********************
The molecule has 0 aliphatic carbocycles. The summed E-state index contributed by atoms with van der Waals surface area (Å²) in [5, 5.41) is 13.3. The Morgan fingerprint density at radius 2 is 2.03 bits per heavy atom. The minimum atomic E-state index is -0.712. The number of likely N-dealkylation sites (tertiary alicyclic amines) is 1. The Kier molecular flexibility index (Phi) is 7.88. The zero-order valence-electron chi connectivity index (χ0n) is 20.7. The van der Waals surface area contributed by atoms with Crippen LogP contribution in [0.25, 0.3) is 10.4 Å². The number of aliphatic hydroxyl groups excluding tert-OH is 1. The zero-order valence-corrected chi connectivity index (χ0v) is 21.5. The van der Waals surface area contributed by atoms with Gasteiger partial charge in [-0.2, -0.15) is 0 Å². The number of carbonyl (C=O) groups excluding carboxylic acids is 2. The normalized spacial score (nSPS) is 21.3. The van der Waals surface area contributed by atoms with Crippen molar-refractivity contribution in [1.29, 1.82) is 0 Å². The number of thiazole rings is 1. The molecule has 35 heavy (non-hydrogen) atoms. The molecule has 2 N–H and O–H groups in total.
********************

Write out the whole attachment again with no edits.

The molecule has 0 aliphatic carbocycles. The summed E-state index contributed by atoms with van der Waals surface area (Å²) in [5, 5.41) is 13.3. The Morgan fingerprint density at radius 2 is 2.03 bits per heavy atom. The minimum atomic E-state index is -0.712. The number of likely N-dealkylation sites (tertiary alicyclic amines) is 1. The Kier molecular flexibility index (Phi) is 7.88. The zero-order valence-electron chi connectivity index (χ0n) is 20.7. The van der Waals surface area contributed by atoms with Crippen LogP contribution in [0.25, 0.3) is 10.4 Å². The number of aliphatic hydroxyl groups excluding tert-OH is 1. The zero-order valence-corrected chi connectivity index (χ0v) is 21.5. The van der Waals surface area contributed by atoms with Gasteiger partial charge in [-0.2, -0.15) is 0 Å². The number of carbonyl (C=O) groups excluding carboxylic acids is 2. The normalized spacial score (nSPS) is 21.3. The van der Waals surface area contributed by atoms with Crippen molar-refractivity contribution in [1.29, 1.82) is 0 Å². The number of thiazole rings is 1. The molecule has 35 heavy (non-hydrogen) atoms. The molecule has 2 N–H and O–H groups in total.